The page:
Homebase offers advice for preparing your lawn in March
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Mowing is something every lawn needs in order to stay healthy and presentable. It is the most important lawn maintenance task there is, so choosing when to start mowing the lawn can make a huge difference in a garden’s overall appearance. Taking to his monthly gardening blog, Monty Don has shared when to resume mowing and how to get the “best” looking grass for summer.
Before gardeners start to use their lawnmowers it is worth giving them a clean and service to ensure they are working to the best of their ability for spring and summer.
This involves washing the appliance down and removing any dried grass off – especially around the mower blades.
For those with a petrol mower, they should clean the spark plugs and remove any crusty carbon using wire wool. With petrol lawnmowers old petrol that has been sitting in the tank over winter should be drained and replaced.
The mower blades should also be oiled and sharpened if gardeners are able to remove them.
Monty shared that March is the time when gardeners “need” to start mowing their lawn, but they need to avoid cutting it too short.
The 67-year-old wrote: “The grass will need mowing in March but do not cut it too short. Just give it a light trim for the rest of this month.
“This will encourage good root growth and as a result the grass will be a lot healthier and better able to resist summer drought.”
From March the lawn should be mown once a week, but to keep grass’ height the same all throughout spring.
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For most lawns the ideal height would be 2.5 to four centimetres. However, for those that take a lot of wear and tear, strive to keep the grass raised at around five centimetres in height. If a part of the lawn is covered by shade, maintain the grass at a height of 7.5cm.
Avoid mowing the grass too short as that can weaken it and allow weeds and moss to run wild.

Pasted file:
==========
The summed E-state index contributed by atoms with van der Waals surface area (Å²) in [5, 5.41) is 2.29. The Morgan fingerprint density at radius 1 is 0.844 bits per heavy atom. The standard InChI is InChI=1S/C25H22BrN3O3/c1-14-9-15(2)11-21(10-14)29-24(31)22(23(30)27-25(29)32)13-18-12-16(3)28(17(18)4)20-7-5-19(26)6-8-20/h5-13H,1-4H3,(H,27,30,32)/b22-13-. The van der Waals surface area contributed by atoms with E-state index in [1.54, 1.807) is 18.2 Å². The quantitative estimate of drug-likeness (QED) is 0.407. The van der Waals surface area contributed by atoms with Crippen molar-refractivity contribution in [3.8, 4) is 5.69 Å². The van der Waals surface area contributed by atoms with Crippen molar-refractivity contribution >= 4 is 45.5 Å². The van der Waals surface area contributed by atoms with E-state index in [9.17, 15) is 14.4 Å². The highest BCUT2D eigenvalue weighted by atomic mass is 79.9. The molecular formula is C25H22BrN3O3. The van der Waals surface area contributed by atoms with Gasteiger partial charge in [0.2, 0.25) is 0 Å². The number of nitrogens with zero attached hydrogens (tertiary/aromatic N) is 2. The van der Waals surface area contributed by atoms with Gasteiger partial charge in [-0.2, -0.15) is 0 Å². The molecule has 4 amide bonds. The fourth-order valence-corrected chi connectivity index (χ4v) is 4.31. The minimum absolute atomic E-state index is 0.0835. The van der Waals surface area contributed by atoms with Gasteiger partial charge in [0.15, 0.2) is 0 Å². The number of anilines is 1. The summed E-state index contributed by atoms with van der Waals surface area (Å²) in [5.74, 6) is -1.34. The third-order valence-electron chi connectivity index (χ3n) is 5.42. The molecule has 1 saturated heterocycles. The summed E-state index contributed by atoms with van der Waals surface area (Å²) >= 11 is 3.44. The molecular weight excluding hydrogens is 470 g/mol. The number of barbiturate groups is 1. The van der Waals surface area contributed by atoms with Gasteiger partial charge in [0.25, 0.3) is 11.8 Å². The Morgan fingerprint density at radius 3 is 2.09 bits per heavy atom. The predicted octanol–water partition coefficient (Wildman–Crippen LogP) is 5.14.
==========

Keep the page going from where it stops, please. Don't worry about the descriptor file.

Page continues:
Rather than trying to tackle lawn issues to improve grass, Monty advised focusing on the overall area to be “healthy” to achieve the “best grass”.
He said: “To get a ‘good’ lawn you have to think positively. Put your efforts into healthy grass rather than fighting perceived ‘problems’ like daisies, moss, ants, worm-casts, moles, plantains, dandelions and fairy rings. Nine times out of ten if the grass is healthy then everything else will look after itself.
“The best grass likes very well drained soil. Moss, for example, is always a symptom of poor drainage, made worse by shade. Unfortunately even the best prepared soil becomes compacted by matted roots, rain and, especially, normal family use.
“The answer is to work on it at least once a year by sticking a fork in the ground and wiggling it about and repeating the process every six inches or so.”
Once this is done gardeners can mix up equal portions of sieved topsoil, sharp sand and sieved leaf mould or compost. For those who do not have these things to hand, just sharp or silver sand as they will do the job.
The expert added: “Spread it across the area you have pricked and brush it in with a stiff broom, filling the holes with the mixture. This will help drainage and feed the grass.”
Monty also recommended gardeners give their lawns a “good scratch” with a wire rake this month. In the world of gardening this is what’s known as scarification.
The expert explained: “This will get at all the overwintering thatch and moss, and let light and water get to the soil and to the roots of the grass. Put the debris on the compost and then mow.”
If gardeners do not scarify, debris will build up and lead to other problems. For example, thatchy and mossy lawns will not be very wear or drought tolerant.
For those planting on top dressing, overseeding or fertilising their lawn, it is recommended that scarification takes place prior to get maximum results from these procedures.
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